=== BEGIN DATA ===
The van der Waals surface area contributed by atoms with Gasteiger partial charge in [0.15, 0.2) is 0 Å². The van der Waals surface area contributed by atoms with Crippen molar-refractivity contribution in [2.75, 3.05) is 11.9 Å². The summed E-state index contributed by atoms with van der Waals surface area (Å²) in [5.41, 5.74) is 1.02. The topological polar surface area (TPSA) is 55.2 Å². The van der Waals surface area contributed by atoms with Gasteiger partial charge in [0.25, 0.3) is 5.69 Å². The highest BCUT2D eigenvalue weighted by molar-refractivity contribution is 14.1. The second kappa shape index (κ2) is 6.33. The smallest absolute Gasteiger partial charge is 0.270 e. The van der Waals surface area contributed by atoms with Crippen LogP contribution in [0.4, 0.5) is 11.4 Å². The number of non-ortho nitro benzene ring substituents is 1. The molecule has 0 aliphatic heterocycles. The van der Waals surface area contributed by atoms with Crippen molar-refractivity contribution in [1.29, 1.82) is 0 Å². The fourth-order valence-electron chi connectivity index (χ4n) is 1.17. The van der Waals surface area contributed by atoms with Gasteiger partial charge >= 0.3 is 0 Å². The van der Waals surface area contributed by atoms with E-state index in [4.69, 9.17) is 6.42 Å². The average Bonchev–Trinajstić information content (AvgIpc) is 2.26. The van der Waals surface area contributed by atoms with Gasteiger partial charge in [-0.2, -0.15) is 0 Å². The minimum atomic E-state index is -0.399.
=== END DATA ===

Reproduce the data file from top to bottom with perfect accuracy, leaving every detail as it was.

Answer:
The van der Waals surface area contributed by atoms with Gasteiger partial charge in [0.15, 0.2) is 0 Å². The van der Waals surface area contributed by atoms with Crippen molar-refractivity contribution in [2.75, 3.05) is 11.9 Å². The summed E-state index contributed by atoms with van der Waals surface area (Å²) in [5.41, 5.74) is 1.02. The topological polar surface area (TPSA) is 55.2 Å². The van der Waals surface area contributed by atoms with Gasteiger partial charge in [0.25, 0.3) is 5.69 Å². The highest BCUT2D eigenvalue weighted by molar-refractivity contribution is 14.1. The second kappa shape index (κ2) is 6.33. The smallest absolute Gasteiger partial charge is 0.270 e. The van der Waals surface area contributed by atoms with Crippen LogP contribution in [0.4, 0.5) is 11.4 Å². The number of non-ortho nitro benzene ring substituents is 1. The molecule has 0 aliphatic heterocycles. The van der Waals surface area contributed by atoms with Crippen molar-refractivity contribution in [1.29, 1.82) is 0 Å². The fourth-order valence-electron chi connectivity index (χ4n) is 1.17. The van der Waals surface area contributed by atoms with Gasteiger partial charge >= 0.3 is 0 Å². The van der Waals surface area contributed by atoms with E-state index in [4.69, 9.17) is 6.42 Å². The average Bonchev–Trinajstić information content (AvgIpc) is 2.26. The van der Waals surface area contributed by atoms with Gasteiger partial charge in [-0.2, -0.15) is 0 Å². The minimum atomic E-state index is -0.399.